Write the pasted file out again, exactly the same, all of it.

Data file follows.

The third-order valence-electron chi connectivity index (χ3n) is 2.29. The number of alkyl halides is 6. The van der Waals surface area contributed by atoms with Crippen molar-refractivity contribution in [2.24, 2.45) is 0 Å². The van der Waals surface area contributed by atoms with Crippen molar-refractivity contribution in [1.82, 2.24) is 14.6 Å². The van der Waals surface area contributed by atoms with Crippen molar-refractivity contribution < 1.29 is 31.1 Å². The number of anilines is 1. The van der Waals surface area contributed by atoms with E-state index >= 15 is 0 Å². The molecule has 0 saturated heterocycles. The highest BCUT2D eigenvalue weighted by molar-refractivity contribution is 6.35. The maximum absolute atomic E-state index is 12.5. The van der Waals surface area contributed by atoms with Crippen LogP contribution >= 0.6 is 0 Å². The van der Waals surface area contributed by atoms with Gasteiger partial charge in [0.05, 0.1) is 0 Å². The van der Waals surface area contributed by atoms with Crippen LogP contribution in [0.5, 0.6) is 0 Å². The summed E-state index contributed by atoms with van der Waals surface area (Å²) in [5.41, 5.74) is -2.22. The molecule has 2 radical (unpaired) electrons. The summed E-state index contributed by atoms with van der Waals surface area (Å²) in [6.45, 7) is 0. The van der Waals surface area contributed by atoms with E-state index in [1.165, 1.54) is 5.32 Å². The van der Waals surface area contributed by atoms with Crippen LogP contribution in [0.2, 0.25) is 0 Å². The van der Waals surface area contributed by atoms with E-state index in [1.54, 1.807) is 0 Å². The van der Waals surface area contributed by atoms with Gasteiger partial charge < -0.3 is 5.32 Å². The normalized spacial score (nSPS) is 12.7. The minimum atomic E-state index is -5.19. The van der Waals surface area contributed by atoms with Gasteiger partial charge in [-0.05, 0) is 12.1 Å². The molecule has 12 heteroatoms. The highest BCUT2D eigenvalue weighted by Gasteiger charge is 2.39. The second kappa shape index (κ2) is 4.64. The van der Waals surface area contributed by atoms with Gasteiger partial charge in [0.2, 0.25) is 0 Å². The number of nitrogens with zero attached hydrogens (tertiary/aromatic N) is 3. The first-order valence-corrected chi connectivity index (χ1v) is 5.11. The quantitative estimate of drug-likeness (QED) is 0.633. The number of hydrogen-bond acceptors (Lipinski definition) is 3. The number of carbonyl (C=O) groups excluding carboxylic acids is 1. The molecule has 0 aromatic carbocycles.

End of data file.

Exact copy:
The third-order valence-electron chi connectivity index (χ3n) is 2.29. The number of alkyl halides is 6. The van der Waals surface area contributed by atoms with Crippen molar-refractivity contribution in [2.24, 2.45) is 0 Å². The van der Waals surface area contributed by atoms with Crippen molar-refractivity contribution in [1.82, 2.24) is 14.6 Å². The van der Waals surface area contributed by atoms with Crippen molar-refractivity contribution < 1.29 is 31.1 Å². The number of anilines is 1. The van der Waals surface area contributed by atoms with E-state index >= 15 is 0 Å². The molecule has 0 saturated heterocycles. The highest BCUT2D eigenvalue weighted by molar-refractivity contribution is 6.35. The maximum absolute atomic E-state index is 12.5. The van der Waals surface area contributed by atoms with Crippen LogP contribution >= 0.6 is 0 Å². The van der Waals surface area contributed by atoms with Gasteiger partial charge in [0.05, 0.1) is 0 Å². The van der Waals surface area contributed by atoms with Crippen LogP contribution in [0.5, 0.6) is 0 Å². The summed E-state index contributed by atoms with van der Waals surface area (Å²) in [5.41, 5.74) is -2.22. The molecule has 2 radical (unpaired) electrons. The summed E-state index contributed by atoms with van der Waals surface area (Å²) in [6.45, 7) is 0. The van der Waals surface area contributed by atoms with E-state index in [1.165, 1.54) is 5.32 Å². The van der Waals surface area contributed by atoms with Crippen LogP contribution in [0.2, 0.25) is 0 Å². The van der Waals surface area contributed by atoms with E-state index in [1.54, 1.807) is 0 Å². The van der Waals surface area contributed by atoms with Gasteiger partial charge < -0.3 is 5.32 Å². The normalized spacial score (nSPS) is 12.7. The minimum atomic E-state index is -5.19. The van der Waals surface area contributed by atoms with Gasteiger partial charge in [-0.05, 0) is 12.1 Å². The molecule has 12 heteroatoms. The highest BCUT2D eigenvalue weighted by Gasteiger charge is 2.39. The second kappa shape index (κ2) is 4.64. The van der Waals surface area contributed by atoms with Gasteiger partial charge in [0.2, 0.25) is 0 Å². The number of nitrogens with zero attached hydrogens (tertiary/aromatic N) is 3. The first-order valence-corrected chi connectivity index (χ1v) is 5.11. The quantitative estimate of drug-likeness (QED) is 0.633. The number of hydrogen-bond acceptors (Lipinski definition) is 3. The number of carbonyl (C=O) groups excluding carboxylic acids is 1. The molecule has 0 aromatic carbocycles.